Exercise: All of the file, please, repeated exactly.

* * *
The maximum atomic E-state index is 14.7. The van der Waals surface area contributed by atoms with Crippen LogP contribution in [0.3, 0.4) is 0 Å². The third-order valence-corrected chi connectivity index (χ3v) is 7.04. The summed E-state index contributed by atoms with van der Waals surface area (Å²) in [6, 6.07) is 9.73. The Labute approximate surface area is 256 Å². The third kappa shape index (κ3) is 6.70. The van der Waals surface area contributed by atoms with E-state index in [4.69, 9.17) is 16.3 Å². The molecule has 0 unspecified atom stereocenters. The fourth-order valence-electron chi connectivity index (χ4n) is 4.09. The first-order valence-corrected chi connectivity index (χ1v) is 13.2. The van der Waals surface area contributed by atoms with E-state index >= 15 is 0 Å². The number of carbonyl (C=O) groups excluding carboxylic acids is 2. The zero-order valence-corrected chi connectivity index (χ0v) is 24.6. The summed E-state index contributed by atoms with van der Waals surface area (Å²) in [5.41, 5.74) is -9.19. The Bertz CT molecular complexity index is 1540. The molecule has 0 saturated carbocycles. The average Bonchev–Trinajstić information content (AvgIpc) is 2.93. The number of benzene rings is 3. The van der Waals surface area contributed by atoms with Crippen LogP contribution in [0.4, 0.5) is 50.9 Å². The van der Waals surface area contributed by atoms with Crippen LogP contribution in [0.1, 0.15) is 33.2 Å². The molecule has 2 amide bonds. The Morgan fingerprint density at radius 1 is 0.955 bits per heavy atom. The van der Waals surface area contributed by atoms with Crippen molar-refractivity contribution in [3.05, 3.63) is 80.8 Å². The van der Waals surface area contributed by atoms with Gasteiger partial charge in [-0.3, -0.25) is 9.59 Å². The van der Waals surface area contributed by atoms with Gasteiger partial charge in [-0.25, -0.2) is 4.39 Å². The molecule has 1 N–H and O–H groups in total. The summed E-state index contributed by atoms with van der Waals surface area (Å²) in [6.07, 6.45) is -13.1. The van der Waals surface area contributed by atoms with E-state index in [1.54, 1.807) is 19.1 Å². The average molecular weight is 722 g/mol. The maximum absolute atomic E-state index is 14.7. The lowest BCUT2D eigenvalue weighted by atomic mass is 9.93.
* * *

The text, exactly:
The maximum atomic E-state index is 14.7. The van der Waals surface area contributed by atoms with Crippen LogP contribution in [0.3, 0.4) is 0 Å². The third-order valence-corrected chi connectivity index (χ3v) is 7.04. The summed E-state index contributed by atoms with van der Waals surface area (Å²) in [6, 6.07) is 9.73. The Labute approximate surface area is 256 Å². The third kappa shape index (κ3) is 6.70. The van der Waals surface area contributed by atoms with E-state index in [4.69, 9.17) is 16.3 Å². The molecule has 0 unspecified atom stereocenters. The fourth-order valence-electron chi connectivity index (χ4n) is 4.09. The first-order valence-corrected chi connectivity index (χ1v) is 13.2. The van der Waals surface area contributed by atoms with E-state index >= 15 is 0 Å². The number of carbonyl (C=O) groups excluding carboxylic acids is 2. The zero-order valence-corrected chi connectivity index (χ0v) is 24.6. The summed E-state index contributed by atoms with van der Waals surface area (Å²) in [5.41, 5.74) is -9.19. The Bertz CT molecular complexity index is 1540. The molecule has 0 saturated carbocycles. The average Bonchev–Trinajstić information content (AvgIpc) is 2.93. The number of benzene rings is 3. The van der Waals surface area contributed by atoms with Crippen LogP contribution in [0.4, 0.5) is 50.9 Å². The van der Waals surface area contributed by atoms with Crippen LogP contribution in [0.1, 0.15) is 33.2 Å². The molecule has 2 amide bonds. The Morgan fingerprint density at radius 1 is 0.955 bits per heavy atom. The van der Waals surface area contributed by atoms with Crippen molar-refractivity contribution in [3.05, 3.63) is 80.8 Å². The van der Waals surface area contributed by atoms with Gasteiger partial charge in [-0.3, -0.25) is 9.59 Å². The van der Waals surface area contributed by atoms with Gasteiger partial charge in [-0.25, -0.2) is 4.39 Å². The molecule has 1 N–H and O–H groups in total. The summed E-state index contributed by atoms with van der Waals surface area (Å²) in [6.07, 6.45) is -13.1. The van der Waals surface area contributed by atoms with E-state index in [1.54, 1.807) is 19.1 Å². The average molecular weight is 722 g/mol. The maximum absolute atomic E-state index is 14.7. The lowest BCUT2D eigenvalue weighted by atomic mass is 9.93.